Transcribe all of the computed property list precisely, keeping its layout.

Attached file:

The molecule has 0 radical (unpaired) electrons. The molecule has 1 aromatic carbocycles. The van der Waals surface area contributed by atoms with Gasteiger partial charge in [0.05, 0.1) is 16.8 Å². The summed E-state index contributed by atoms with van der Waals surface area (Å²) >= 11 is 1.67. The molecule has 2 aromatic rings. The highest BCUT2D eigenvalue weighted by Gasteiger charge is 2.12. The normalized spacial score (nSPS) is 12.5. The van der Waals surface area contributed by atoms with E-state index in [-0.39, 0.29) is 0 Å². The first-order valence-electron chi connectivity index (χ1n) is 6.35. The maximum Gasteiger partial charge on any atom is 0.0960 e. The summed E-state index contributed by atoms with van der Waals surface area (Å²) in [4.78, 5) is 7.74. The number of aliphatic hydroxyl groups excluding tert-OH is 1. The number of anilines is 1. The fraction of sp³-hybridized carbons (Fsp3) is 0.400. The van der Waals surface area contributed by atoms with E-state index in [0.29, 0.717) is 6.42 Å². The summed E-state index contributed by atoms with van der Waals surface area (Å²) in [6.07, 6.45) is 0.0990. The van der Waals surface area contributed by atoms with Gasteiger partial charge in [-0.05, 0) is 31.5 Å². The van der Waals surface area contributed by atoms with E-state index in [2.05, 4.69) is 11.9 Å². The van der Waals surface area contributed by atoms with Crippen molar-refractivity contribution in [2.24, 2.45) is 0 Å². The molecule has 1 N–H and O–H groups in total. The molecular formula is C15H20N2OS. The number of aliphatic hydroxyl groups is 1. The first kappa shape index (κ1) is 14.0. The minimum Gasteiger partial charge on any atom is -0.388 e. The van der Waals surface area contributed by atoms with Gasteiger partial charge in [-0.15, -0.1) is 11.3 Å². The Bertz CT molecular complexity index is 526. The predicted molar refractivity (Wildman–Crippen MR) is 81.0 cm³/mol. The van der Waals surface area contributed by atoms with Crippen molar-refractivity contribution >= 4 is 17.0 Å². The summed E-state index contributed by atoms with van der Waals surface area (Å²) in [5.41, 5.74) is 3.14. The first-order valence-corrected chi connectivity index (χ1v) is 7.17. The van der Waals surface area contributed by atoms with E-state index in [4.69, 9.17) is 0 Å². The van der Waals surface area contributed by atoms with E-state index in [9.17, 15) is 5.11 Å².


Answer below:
The molecule has 0 radical (unpaired) electrons. The molecule has 1 aromatic carbocycles. The van der Waals surface area contributed by atoms with Gasteiger partial charge in [0.05, 0.1) is 16.8 Å². The summed E-state index contributed by atoms with van der Waals surface area (Å²) >= 11 is 1.67. The molecule has 2 aromatic rings. The highest BCUT2D eigenvalue weighted by Gasteiger charge is 2.12. The normalized spacial score (nSPS) is 12.5. The van der Waals surface area contributed by atoms with E-state index in [-0.39, 0.29) is 0 Å². The first-order valence-electron chi connectivity index (χ1n) is 6.35. The maximum Gasteiger partial charge on any atom is 0.0960 e. The summed E-state index contributed by atoms with van der Waals surface area (Å²) in [4.78, 5) is 7.74. The number of aliphatic hydroxyl groups excluding tert-OH is 1. The number of anilines is 1. The fraction of sp³-hybridized carbons (Fsp3) is 0.400. The van der Waals surface area contributed by atoms with E-state index in [0.29, 0.717) is 6.42 Å². The summed E-state index contributed by atoms with van der Waals surface area (Å²) in [6.07, 6.45) is 0.0990. The van der Waals surface area contributed by atoms with Gasteiger partial charge in [-0.05, 0) is 31.5 Å². The van der Waals surface area contributed by atoms with E-state index in [2.05, 4.69) is 11.9 Å². The van der Waals surface area contributed by atoms with Crippen molar-refractivity contribution in [2.24, 2.45) is 0 Å². The molecule has 1 N–H and O–H groups in total. The molecular formula is C15H20N2OS. The number of aliphatic hydroxyl groups is 1. The first kappa shape index (κ1) is 14.0. The minimum Gasteiger partial charge on any atom is -0.388 e. The van der Waals surface area contributed by atoms with Gasteiger partial charge in [-0.15, -0.1) is 11.3 Å². The Bertz CT molecular complexity index is 526. The predicted molar refractivity (Wildman–Crippen MR) is 81.0 cm³/mol. The van der Waals surface area contributed by atoms with Crippen molar-refractivity contribution >= 4 is 17.0 Å². The summed E-state index contributed by atoms with van der Waals surface area (Å²) in [5.41, 5.74) is 3.14. The first-order valence-corrected chi connectivity index (χ1v) is 7.17. The van der Waals surface area contributed by atoms with E-state index in [4.69, 9.17) is 0 Å². The van der Waals surface area contributed by atoms with E-state index in [9.17, 15) is 5.11 Å².